Brisket: The flavor of the rub mixes well with the beef and you can taste it in each bite.  The beef is thinly sliced, which works well on the sandwich.  The smoke was present throughout the beef and the tenderness was balanced in every bite.

Ribs: These were the first time we have been served baby back ribs.  They were a welcome change as you don’t normally see them in the competition circuit or in restaurants for that matter.  St. Louis style ribs are more common due to the evenness and presentation they give.  They were lightly sauced and full of nice crisp bark.  The rub was quite present and gave an abundant texture.  The pink smoke coloring was uniform in each rib.



Coleslaw: It was the lightest and fluffiest slaw we have ever had.  It was refreshing and crisp.  There appeared to be some celery seed and quite a bit of green onion mixed high and low.  Looking at the dish, it reminded me of St. Patrick’s day from the unique coloring.

Beans: They taste and look like time and effort was spent in their preparation.  Mixed in was meat and what tasted like quite a bit of their original barbeque sauce.  The smoky flavor set these aside as a good representation of what barbeque beans should be.

Cheesy Corn:  There were cubes of ham mixed through the creamy, cheesy flavored corn.  They were good, but a little one dimensional.  If you like cheesy corn because it is cheesy, these are probably a safe bet.  However, if you like more depth to this style if dish, you might want to keep looking.

Fries:  They were crinkle cut, crisp, and evenly cooked.  The lightly salted fries were very genuinely good and the sauce was great for dipping.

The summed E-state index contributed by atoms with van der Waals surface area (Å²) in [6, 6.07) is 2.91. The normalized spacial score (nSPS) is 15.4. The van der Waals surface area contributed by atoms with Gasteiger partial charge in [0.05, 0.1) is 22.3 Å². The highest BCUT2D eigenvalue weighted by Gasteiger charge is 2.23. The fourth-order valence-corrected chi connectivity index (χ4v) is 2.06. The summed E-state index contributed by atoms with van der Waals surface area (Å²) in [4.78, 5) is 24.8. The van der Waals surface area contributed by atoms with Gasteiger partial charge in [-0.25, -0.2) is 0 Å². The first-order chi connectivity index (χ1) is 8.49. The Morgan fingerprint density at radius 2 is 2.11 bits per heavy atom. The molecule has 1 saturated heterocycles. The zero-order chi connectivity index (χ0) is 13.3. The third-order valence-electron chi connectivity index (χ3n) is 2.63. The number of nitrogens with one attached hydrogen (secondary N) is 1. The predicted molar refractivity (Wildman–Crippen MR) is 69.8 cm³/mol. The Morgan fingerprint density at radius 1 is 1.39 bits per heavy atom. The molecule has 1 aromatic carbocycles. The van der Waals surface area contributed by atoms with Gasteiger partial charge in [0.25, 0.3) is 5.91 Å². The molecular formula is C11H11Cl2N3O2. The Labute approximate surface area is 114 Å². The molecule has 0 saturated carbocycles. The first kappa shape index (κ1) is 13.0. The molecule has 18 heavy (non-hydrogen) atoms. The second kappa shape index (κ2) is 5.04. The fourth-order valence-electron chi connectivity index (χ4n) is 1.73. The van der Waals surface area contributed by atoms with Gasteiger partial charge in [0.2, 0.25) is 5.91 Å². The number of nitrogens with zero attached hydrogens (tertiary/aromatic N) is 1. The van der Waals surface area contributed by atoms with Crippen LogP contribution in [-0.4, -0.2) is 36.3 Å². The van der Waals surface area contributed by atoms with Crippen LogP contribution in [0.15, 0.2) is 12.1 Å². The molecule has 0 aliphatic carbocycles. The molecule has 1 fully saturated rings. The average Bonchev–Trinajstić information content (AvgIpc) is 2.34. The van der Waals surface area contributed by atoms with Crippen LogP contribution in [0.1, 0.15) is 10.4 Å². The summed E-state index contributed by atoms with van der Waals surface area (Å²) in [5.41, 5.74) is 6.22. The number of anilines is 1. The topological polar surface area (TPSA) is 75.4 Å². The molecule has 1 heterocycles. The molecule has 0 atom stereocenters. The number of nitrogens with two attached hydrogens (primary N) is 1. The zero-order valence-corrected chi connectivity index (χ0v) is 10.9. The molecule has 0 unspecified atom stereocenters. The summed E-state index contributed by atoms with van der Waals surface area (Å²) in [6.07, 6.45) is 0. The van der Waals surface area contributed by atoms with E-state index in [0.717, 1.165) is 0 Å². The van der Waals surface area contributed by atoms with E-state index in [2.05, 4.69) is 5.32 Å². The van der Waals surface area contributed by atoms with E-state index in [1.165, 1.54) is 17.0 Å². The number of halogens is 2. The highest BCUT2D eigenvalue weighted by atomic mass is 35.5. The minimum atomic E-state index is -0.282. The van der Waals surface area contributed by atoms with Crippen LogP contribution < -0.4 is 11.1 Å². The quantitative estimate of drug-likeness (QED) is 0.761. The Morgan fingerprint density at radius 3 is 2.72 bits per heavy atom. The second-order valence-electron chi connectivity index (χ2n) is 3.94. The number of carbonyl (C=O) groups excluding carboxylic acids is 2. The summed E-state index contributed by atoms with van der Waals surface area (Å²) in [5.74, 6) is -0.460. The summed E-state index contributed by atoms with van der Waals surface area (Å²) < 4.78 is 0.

Que-so Cheese Sticks: While not really a barbeque menu item (they don’t even try to hide it), the sticks were quite sensational.  They crispy tortilla shells and the spicy que-so melting in the middle were a great change of pace.  You can’t eat just one.

Onion Rings: These were fresh and crisp.  The batter was golden fried and was an overall good onion ring.


Original Sauce left, Hot Sauce right

The original sauce was a little thin but held its form.  It was slightly tangy and a bit fruity.  There was a smokey molasses sweetness in the sauce and possibly some liquid smoke to top it off.  It was deep red in color and there were some visible spices and peppers mixed in.  The other sauce was their Hot BBQ sauce.  It was not served at the table and was not offered.  We asked if they had any other sauces than the original and soon we had several small servings of the hot sauce in front of us.  The coloring was slightly darker but they both looked very similar.  The hot sauce was basically a kicked up version of the original.  A little spicier, but you could tell they were born from the same concept.  We recommend you try it.

The Hard Data:

Location: 9711 Kaw Drive, Edwardsville, KS 66111

Service Type: Counter with table serving

Alcohol Served: Bottled Beer



Sandwich: $6.50

Slab: $15

Combo Plate: $10.50

Sides: $2.50



Jake Rating

Elwood Rating
















Overall Grade




Jake’s Take:

I found Roscoe’s to have pride in their food and high standards in quality.  You don’t see the type of plating and amount of bark at many barbeque restaurants.  It shows they know what they are doing and I think Roscoe will have his BBQ joint around for a long time.  I found the flavor to be exciting, well balanced, and different enough from many other restaurants to stand out in the crowd.

Elwood’s Take:

What stood out to me the most at Roscoe’s was the value.  It is not that the meal was inexpensive (it was well within an expected range) but the price, quantity and quality lines intersected at a very high point on the overall value graph.  All of the meat I found quite enjoyable and I would recommend any of it.  The sides complimented the meat well (and if you have read previous posts you know I find that important) and the sauce was a perfect compliment to the meat, although by no means required.  Overall I found Roscoe’s to be a great example of what I think “Kansas City Style” BBQ should be.
Roscoe's BBQ on Urbanspoon